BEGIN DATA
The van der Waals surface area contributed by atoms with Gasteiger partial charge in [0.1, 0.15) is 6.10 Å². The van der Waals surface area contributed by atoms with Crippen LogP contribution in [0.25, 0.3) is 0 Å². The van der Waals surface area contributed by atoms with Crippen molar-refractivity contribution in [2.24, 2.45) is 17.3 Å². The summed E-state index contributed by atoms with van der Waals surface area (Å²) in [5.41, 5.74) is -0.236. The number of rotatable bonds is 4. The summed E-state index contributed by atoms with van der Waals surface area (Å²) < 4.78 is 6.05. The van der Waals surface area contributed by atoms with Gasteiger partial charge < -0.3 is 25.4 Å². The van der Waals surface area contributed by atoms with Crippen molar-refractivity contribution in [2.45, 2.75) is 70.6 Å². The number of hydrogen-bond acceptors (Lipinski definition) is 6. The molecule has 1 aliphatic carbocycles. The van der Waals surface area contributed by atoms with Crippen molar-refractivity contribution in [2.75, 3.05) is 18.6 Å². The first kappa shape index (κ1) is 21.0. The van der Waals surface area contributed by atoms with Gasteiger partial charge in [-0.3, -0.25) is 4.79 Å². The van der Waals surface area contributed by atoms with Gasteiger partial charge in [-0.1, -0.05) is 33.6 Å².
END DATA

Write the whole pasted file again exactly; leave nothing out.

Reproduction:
The van der Waals surface area contributed by atoms with Gasteiger partial charge in [0.1, 0.15) is 6.10 Å². The van der Waals surface area contributed by atoms with Crippen LogP contribution in [0.25, 0.3) is 0 Å². The van der Waals surface area contributed by atoms with Crippen molar-refractivity contribution in [2.24, 2.45) is 17.3 Å². The summed E-state index contributed by atoms with van der Waals surface area (Å²) in [5.41, 5.74) is -0.236. The number of rotatable bonds is 4. The summed E-state index contributed by atoms with van der Waals surface area (Å²) < 4.78 is 6.05. The van der Waals surface area contributed by atoms with Gasteiger partial charge < -0.3 is 25.4 Å². The van der Waals surface area contributed by atoms with Crippen molar-refractivity contribution in [2.45, 2.75) is 70.6 Å². The number of hydrogen-bond acceptors (Lipinski definition) is 6. The molecule has 1 aliphatic carbocycles. The van der Waals surface area contributed by atoms with Crippen molar-refractivity contribution in [2.75, 3.05) is 18.6 Å². The first kappa shape index (κ1) is 21.0. The van der Waals surface area contributed by atoms with Gasteiger partial charge in [-0.3, -0.25) is 4.79 Å². The van der Waals surface area contributed by atoms with Gasteiger partial charge in [-0.1, -0.05) is 33.6 Å².